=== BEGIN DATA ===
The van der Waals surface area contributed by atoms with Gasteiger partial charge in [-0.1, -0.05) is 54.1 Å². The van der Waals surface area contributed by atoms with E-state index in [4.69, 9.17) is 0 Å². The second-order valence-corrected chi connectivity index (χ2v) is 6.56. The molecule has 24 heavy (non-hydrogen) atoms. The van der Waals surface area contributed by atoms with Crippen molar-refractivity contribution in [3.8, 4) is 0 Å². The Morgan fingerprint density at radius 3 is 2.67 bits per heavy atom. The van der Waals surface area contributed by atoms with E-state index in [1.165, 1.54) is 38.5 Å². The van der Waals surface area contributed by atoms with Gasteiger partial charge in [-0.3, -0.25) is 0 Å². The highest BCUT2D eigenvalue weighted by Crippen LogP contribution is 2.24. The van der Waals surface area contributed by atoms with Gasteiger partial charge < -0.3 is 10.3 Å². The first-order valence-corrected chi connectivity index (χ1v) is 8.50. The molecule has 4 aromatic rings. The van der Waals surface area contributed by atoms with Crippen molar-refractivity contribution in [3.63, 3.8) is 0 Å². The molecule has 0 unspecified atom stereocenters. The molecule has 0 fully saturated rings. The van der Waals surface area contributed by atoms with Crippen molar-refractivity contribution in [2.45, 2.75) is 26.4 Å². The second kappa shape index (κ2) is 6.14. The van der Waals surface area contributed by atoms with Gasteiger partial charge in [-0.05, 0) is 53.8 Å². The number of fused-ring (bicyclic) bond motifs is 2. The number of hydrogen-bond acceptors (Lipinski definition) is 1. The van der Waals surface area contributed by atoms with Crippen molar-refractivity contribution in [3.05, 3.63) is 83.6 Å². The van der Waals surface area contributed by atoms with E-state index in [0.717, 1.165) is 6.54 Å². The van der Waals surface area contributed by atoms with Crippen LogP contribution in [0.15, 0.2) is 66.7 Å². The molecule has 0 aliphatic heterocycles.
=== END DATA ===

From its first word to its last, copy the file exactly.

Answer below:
The van der Waals surface area contributed by atoms with Gasteiger partial charge in [-0.1, -0.05) is 54.1 Å². The van der Waals surface area contributed by atoms with E-state index in [4.69, 9.17) is 0 Å². The second-order valence-corrected chi connectivity index (χ2v) is 6.56. The molecule has 24 heavy (non-hydrogen) atoms. The van der Waals surface area contributed by atoms with Crippen molar-refractivity contribution in [3.8, 4) is 0 Å². The Morgan fingerprint density at radius 3 is 2.67 bits per heavy atom. The van der Waals surface area contributed by atoms with E-state index in [1.165, 1.54) is 38.5 Å². The van der Waals surface area contributed by atoms with Gasteiger partial charge in [-0.3, -0.25) is 0 Å². The highest BCUT2D eigenvalue weighted by Crippen LogP contribution is 2.24. The van der Waals surface area contributed by atoms with Gasteiger partial charge < -0.3 is 10.3 Å². The first-order valence-corrected chi connectivity index (χ1v) is 8.50. The molecule has 4 aromatic rings. The van der Waals surface area contributed by atoms with Crippen molar-refractivity contribution in [3.63, 3.8) is 0 Å². The molecule has 0 unspecified atom stereocenters. The molecule has 0 fully saturated rings. The van der Waals surface area contributed by atoms with Crippen molar-refractivity contribution in [2.45, 2.75) is 26.4 Å². The second kappa shape index (κ2) is 6.14. The van der Waals surface area contributed by atoms with Gasteiger partial charge in [-0.05, 0) is 53.8 Å². The number of fused-ring (bicyclic) bond motifs is 2. The number of hydrogen-bond acceptors (Lipinski definition) is 1. The van der Waals surface area contributed by atoms with Crippen molar-refractivity contribution in [3.05, 3.63) is 83.6 Å². The van der Waals surface area contributed by atoms with E-state index in [0.717, 1.165) is 6.54 Å². The van der Waals surface area contributed by atoms with Crippen LogP contribution in [0.15, 0.2) is 66.7 Å². The molecule has 0 aliphatic heterocycles.